25 May Affective Justice Symposium: Affective Justice Under Scrutiny–Introduction to the Forum
[Kamari M. Clarke is Professor of Anthropology at the University of California Los Angeles. Her work spans the emergence of various transnational legal domains, especially international criminal tribunals and the export and spread of international legal norms. [This is the latest post in our symposium on her book, Affective Justice: The International Criminal Court and the Pan-Africanist Pushback (Duke University Press, 2019)].
With its twenty-year inauguration soon upon us, The International Criminal Court (ICC) continues to face turbulent times. An examination of its actors, their contributions to its jurisprudence, the controversies surrounding its actions and impact, and the domain of the political which both shape it and render it silent, have made international justice as controversial as ever. At a time when solutions to global violence are so desperately needed, tensions between the ICC and African stakeholders have never been more fraught. On the one hand, from its inception in 2002, the ICC has issued indictments for over thirty-six individuals—all Africans, prompting stakeholders to view these processes as highly selective and biased. Yet, African states are amongst the world’s regional majority to submit to the jurisdiction of the court. They also comprise one of the regions in the world characterized by ongoing violence and the largest refugee challenges of our time. How do we understand this conundrum and make sense of the rise of an anti-impunity movement?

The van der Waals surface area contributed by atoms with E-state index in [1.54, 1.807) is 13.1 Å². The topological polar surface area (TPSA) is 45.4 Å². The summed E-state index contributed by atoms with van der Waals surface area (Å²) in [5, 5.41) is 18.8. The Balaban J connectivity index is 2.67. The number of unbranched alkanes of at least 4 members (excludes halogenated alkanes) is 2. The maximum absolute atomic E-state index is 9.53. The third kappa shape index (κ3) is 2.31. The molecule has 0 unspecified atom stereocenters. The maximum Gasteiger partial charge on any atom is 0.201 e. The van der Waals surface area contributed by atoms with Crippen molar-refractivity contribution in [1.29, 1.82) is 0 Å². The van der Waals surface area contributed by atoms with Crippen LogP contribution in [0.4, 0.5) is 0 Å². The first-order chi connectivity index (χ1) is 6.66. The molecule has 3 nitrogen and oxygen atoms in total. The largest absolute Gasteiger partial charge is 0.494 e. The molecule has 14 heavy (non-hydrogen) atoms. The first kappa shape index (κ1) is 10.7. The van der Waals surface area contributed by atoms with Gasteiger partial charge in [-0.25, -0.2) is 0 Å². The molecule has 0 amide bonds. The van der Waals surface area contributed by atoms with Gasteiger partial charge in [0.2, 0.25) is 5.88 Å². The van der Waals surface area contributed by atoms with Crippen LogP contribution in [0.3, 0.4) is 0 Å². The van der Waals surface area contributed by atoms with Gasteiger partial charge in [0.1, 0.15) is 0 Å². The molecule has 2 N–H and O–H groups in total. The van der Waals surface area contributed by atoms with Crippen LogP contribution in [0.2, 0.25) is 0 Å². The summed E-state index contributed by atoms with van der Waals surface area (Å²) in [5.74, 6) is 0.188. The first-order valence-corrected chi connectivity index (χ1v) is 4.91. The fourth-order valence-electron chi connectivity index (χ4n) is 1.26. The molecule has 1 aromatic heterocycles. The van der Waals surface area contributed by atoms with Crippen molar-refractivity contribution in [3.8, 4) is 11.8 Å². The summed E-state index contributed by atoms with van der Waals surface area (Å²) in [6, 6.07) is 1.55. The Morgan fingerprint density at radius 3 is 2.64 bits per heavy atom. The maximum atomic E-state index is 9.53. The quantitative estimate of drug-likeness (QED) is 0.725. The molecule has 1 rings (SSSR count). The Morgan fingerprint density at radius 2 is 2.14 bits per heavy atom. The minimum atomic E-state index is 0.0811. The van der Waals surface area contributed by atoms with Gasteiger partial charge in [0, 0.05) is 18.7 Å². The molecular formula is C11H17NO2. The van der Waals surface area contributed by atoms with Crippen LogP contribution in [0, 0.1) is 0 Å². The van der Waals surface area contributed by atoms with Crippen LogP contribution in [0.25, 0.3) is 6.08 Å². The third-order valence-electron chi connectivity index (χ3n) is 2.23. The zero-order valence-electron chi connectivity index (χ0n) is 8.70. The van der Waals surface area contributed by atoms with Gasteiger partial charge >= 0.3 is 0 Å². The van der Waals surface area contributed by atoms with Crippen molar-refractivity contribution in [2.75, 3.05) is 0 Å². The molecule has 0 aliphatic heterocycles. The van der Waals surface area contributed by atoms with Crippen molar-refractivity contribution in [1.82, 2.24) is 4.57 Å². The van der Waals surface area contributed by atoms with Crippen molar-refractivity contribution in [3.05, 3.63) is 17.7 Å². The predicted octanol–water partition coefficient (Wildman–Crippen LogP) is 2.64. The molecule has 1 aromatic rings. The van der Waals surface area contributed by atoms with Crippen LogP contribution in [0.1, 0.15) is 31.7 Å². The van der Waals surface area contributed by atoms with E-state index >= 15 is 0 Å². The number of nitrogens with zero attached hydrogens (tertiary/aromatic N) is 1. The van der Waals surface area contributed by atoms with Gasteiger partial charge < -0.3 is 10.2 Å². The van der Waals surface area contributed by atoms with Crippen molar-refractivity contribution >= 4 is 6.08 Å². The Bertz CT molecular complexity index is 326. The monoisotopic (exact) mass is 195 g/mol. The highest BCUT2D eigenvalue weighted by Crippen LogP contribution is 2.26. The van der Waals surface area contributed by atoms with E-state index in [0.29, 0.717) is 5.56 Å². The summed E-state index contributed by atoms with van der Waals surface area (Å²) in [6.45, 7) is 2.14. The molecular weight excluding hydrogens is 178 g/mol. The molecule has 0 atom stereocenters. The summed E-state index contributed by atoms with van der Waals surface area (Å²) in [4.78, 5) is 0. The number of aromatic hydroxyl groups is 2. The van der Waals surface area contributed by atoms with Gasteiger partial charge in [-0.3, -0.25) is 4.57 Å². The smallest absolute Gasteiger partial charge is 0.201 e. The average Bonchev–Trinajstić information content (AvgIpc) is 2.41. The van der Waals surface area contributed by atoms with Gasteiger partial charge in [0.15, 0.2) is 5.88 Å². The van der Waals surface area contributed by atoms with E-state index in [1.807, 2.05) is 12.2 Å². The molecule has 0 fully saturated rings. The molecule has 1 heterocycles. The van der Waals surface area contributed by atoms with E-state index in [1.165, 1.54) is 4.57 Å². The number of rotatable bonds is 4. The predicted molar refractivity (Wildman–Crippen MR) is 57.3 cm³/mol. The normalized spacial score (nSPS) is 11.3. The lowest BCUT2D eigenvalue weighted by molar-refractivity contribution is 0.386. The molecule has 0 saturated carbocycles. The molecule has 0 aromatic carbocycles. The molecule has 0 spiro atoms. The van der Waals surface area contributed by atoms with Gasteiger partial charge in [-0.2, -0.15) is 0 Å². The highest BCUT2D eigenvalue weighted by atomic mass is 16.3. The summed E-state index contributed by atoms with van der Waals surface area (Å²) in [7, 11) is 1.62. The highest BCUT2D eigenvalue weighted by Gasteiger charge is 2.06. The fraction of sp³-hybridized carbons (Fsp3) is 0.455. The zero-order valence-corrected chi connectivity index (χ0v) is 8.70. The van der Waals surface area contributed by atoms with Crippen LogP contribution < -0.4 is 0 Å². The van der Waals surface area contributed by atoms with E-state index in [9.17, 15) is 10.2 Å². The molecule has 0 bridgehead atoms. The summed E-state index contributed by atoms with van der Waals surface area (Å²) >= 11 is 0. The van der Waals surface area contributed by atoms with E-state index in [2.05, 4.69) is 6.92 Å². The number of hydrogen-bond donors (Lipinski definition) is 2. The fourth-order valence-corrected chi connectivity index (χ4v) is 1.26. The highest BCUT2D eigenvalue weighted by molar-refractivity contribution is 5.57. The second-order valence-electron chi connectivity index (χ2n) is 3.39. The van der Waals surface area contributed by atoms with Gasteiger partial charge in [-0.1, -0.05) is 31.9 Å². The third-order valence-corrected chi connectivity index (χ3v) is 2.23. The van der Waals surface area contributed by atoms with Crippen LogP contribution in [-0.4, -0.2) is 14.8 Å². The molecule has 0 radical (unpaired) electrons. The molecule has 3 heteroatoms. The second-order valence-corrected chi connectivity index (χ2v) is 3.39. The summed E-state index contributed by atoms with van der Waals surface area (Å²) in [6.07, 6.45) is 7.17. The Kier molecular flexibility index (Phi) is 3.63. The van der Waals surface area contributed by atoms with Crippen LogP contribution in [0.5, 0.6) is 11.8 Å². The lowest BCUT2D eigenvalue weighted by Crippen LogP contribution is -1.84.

We are told that, as a new institutional formation, the ICC does not have privileges afforded sovereign states, such as enforcement of power, a police force or military, or the loyalty of a citizenry. From where does it draw its power? Some locate the power of its authority in the cooperation of state parties. Yet, empirical scrutiny reveals an absence of traditional mechanisms of force and sovereign power, which renders the study of the ICC’s force so fascinating. It is also this absence in African circuits that makes various Pan-Africanist responses critical to understand. In weighing various Pan-Africanist responses, we sense there is something else at play that Affective Justice seeks to uncover and illuminate.
When I began fieldwork for Affective Justice in 2012, I was building on more than a decade of ethnographic exploration of the ICC at various geographic sites. I committed myself to taking seriously the role of emotion and affects as central (and not residual) to international law’s power. This study that led to the book’s publication does not argue for or against the court. Nor does it maintain a position on which interpretation of international customary law ought to be dominant. Rather, this contribution is an attempt to understand the force of the law beyond the black letter. It explores law’s force through the affective worlds that carry out experiences By glimpsing and tracing how affects circulate at multiple geographic scales, it highlights the central role that affects play in the reformulation of new justice arrangements and connect them to a messy assemblage of power forms, including regimes that channel feelings and institutional conditions that shape possibilities. Through this framework it takes as its subject the emotionally-charged rights discourses or anti-colonial histories that shape conceptions of justice.
The eleven contributions to this symposium provide platforms for both engaging a number of key points that motivated the writing of this book and for extending its insights into important new areas even as complex forces continue to shape the groundwork for international justice, the terrain upon which fervent debates still circulate.